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A recent article presenting an essay by Jim Welsh contained a graph showing the declining marginal return to GDP of increasing debt over the past 42 years. Jim says the graph was supplied to him by a third party, who attributed the data to Antal Fekete.

Professor Antal Fekete is an Austrian School economist associated, since 2005, with the Intermountain Institute for Science and Applied Mathematics. He retired from a distinguished career as a university professor in 1993. He has appeared recently as a guest on CNBC.
Prof. Antal Fekete argues that the creation of excess new money in the current situation is deflationary, because we have entered an era of negative marginal returns on added debt. In this condition, the more debt created, the lower the GDP growth (or the greater the GDP shrinkage).

The key to understanding the problem is the marginal productivity of debt, a concept curiously missing from the vocabulary of mainstream economics. Keynesians take comfort in the fact that total debt as a percentage of total GDP is safely below 100 in the United States while it is 100 and perhaps even more in some other countries. However, the significant ratio to watch is additional debt to additional GDP, or the amount of GDP contributed by the creation of $1 in new debt. It is this ratio that determines the quality of debt. Indeed, the higher the ratio, the more successful entrepreneurs are in increasing productivity, which is the only valid justification for going into debt in the first place.

Conversely, a serious fall in that ratio is a danger sign that the quality of debt is deteriorating, and contracting additional debt has no economic justification. The volume of debt is rising faster than national income, and capital supporting production is eroding fast. If, as in the worst-case scenario, the ratio falls into negative territory, the message is that the economy is on a collision course and crash in imminent. Not only does more debt add nothing to the GDP, in fact, it causes economic contraction, including greater unemployment. The country is eating the seed corn with the result that accumulated capital may be gone before you know it. Immediate action is absolutely necessary to stop the hemorrhage, or the patient will bleed to death.

The year 2006 was the watershed. Late in that year the marginal productivity of debt dropped to zero and went negative for the first time ever, switching on the red alert sign to warn of an imminent economic catastrophe.

The graph from Jim Welsh’s essay does not show the decline to zero, perhaps because the data in the graph is quarterly and the dip had too short a duration to show.
Plotted below is the marginal return data from the Jim Welsh article graph. The following table shows the nine occasions that a rise of more than 10% occurred in the marginal GDP return. This happened for all six recessions, as well as three times not closely associated with a recession. The first five recessions (1969 through 1991) all showed dramatic increases in the marginal GDP returns for increased debt. Since 1991, the 2001 recession showed a delayed and more gradual rise in marginal return; the current recession has not shown any significant response yet.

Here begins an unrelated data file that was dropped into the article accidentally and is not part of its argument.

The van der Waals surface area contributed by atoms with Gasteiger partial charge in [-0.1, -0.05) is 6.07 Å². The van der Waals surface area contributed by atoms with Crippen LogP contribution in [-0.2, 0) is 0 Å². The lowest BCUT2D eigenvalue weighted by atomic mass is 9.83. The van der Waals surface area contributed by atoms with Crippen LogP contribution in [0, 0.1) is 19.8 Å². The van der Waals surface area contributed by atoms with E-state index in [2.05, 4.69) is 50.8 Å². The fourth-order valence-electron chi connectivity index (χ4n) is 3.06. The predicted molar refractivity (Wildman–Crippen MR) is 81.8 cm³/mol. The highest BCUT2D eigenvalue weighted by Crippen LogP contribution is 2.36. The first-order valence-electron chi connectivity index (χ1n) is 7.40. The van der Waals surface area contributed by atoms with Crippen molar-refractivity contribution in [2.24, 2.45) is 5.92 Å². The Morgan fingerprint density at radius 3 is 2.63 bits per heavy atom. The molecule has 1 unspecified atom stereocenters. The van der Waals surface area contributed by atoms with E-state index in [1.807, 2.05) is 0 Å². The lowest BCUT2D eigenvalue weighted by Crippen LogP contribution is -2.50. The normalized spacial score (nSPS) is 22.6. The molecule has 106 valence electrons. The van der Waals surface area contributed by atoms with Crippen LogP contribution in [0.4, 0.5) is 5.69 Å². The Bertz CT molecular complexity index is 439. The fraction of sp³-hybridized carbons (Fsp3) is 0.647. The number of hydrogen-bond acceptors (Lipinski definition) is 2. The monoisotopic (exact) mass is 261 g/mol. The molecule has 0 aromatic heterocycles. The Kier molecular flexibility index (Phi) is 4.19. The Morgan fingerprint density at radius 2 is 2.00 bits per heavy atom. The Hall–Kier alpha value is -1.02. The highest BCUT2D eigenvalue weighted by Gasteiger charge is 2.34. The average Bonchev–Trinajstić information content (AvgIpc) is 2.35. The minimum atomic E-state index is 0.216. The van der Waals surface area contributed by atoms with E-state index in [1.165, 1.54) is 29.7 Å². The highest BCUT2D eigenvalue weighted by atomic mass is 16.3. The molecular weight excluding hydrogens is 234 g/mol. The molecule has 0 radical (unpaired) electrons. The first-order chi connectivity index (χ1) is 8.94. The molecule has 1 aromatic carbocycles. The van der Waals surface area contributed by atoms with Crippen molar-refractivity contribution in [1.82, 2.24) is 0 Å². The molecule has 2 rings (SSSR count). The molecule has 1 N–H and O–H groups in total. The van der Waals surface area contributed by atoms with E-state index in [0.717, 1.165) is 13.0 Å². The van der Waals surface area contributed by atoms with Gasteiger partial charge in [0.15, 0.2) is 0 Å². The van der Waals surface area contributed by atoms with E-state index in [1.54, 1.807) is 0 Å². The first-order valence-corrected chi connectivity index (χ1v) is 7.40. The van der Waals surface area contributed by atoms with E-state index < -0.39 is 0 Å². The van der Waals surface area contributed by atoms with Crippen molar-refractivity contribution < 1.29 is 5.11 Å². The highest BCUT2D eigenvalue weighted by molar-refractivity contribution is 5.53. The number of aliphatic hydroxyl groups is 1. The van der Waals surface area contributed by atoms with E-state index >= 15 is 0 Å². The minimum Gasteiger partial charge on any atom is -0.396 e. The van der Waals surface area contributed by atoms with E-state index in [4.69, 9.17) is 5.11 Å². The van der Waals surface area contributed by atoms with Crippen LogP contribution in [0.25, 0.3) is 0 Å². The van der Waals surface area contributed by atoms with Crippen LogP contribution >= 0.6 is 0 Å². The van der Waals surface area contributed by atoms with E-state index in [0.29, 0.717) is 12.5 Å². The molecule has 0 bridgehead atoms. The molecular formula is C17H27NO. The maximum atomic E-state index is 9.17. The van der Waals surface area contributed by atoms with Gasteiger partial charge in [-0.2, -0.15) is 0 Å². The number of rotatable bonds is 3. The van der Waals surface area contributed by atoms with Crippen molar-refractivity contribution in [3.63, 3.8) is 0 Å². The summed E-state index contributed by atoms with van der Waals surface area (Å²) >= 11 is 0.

Perhaps the current recession will have an associated increase in marginal return. If it is delayed and gradual, as in the case of 2001, it could be taken as further evidence of the poor quality of debt.
In the Welsh essay, a linear trend line is drawn that projects to zero marginal GDP return for an increase in debt, occurring in 2015. I have explored other trend lines and find that they all have similar correlation with the data, with R-squared values around 0.75, which is a good correlation, by my definition.
The linear trend line has an R-squared value of 0.75. One could just as well fit a quadratic trend line and obtain the graph below with an R=squared value not significantly different from the linear trend line:
If the quadratic trend line is extended, it does not go to zero, but asymptotically approaches about 12% in future years. This is shown in the next graph:
There has been a clear pattern of decreasing ability of increasing debt to grow the GDP over the past 40+ years. The use of debt has shown productivity improvement coming out of recessions, but the effect was weaker for the 2001 recession. We do not know yet what the result will be for the current recession.
I would speculate that the reason debt has greater productivity coming out of recessions is that the weakest users of capital have been “weeded out” by the recession and only the more efficient remain.
I would argue that if the trends of the last 40+ years continue, we are just as likely to asymptotically approach some low marginal return rate of return for added debt (quadratic functionality) rather than go to a zero productivity (linear functionality).
The question that is obvious is: What policy actions could be undertaken to change the declining trend of productivity of debt? One focus that I have discussed before is increasing the use of debt for developing the means of production of goods and services of utility and decreasing the use of debt to finance consumption and higher leveraged debt instruments.
These relationships involving the marginal productivity of debt are new to me and I hope to return with further analysis as I learn more.
Source: The Declining Usefulness of Debt